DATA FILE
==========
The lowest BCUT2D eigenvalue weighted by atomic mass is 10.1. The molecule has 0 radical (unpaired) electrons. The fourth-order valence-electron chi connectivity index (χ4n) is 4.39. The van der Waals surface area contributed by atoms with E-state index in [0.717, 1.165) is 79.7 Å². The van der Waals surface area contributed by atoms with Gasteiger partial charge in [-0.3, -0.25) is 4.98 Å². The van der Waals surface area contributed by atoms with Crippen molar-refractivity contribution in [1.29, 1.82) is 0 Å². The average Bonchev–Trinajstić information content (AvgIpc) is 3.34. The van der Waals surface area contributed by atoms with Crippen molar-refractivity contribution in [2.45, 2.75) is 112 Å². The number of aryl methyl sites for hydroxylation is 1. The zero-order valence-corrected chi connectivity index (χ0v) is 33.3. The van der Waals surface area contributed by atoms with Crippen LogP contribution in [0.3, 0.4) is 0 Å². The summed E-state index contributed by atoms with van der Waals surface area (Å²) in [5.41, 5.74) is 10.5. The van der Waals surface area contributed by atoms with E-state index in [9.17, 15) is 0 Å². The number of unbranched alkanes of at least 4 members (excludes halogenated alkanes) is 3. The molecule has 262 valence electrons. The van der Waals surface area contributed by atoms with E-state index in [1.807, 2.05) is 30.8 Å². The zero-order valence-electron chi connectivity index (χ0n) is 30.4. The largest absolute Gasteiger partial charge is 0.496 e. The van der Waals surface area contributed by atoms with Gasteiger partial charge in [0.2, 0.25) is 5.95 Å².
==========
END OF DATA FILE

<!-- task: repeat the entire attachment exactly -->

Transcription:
The lowest BCUT2D eigenvalue weighted by atomic mass is 10.1. The molecule has 0 radical (unpaired) electrons. The fourth-order valence-electron chi connectivity index (χ4n) is 4.39. The van der Waals surface area contributed by atoms with E-state index in [0.717, 1.165) is 79.7 Å². The van der Waals surface area contributed by atoms with Gasteiger partial charge in [-0.3, -0.25) is 4.98 Å². The van der Waals surface area contributed by atoms with Crippen molar-refractivity contribution in [1.29, 1.82) is 0 Å². The average Bonchev–Trinajstić information content (AvgIpc) is 3.34. The van der Waals surface area contributed by atoms with Crippen molar-refractivity contribution in [2.45, 2.75) is 112 Å². The number of aryl methyl sites for hydroxylation is 1. The zero-order valence-corrected chi connectivity index (χ0v) is 33.3. The van der Waals surface area contributed by atoms with Crippen LogP contribution in [0.3, 0.4) is 0 Å². The summed E-state index contributed by atoms with van der Waals surface area (Å²) in [5.41, 5.74) is 10.5. The van der Waals surface area contributed by atoms with E-state index in [9.17, 15) is 0 Å². The number of unbranched alkanes of at least 4 members (excludes halogenated alkanes) is 3. The molecule has 262 valence electrons. The van der Waals surface area contributed by atoms with E-state index in [1.807, 2.05) is 30.8 Å². The zero-order valence-electron chi connectivity index (χ0n) is 30.4. The largest absolute Gasteiger partial charge is 0.496 e. The van der Waals surface area contributed by atoms with Gasteiger partial charge in [0.2, 0.25) is 5.95 Å².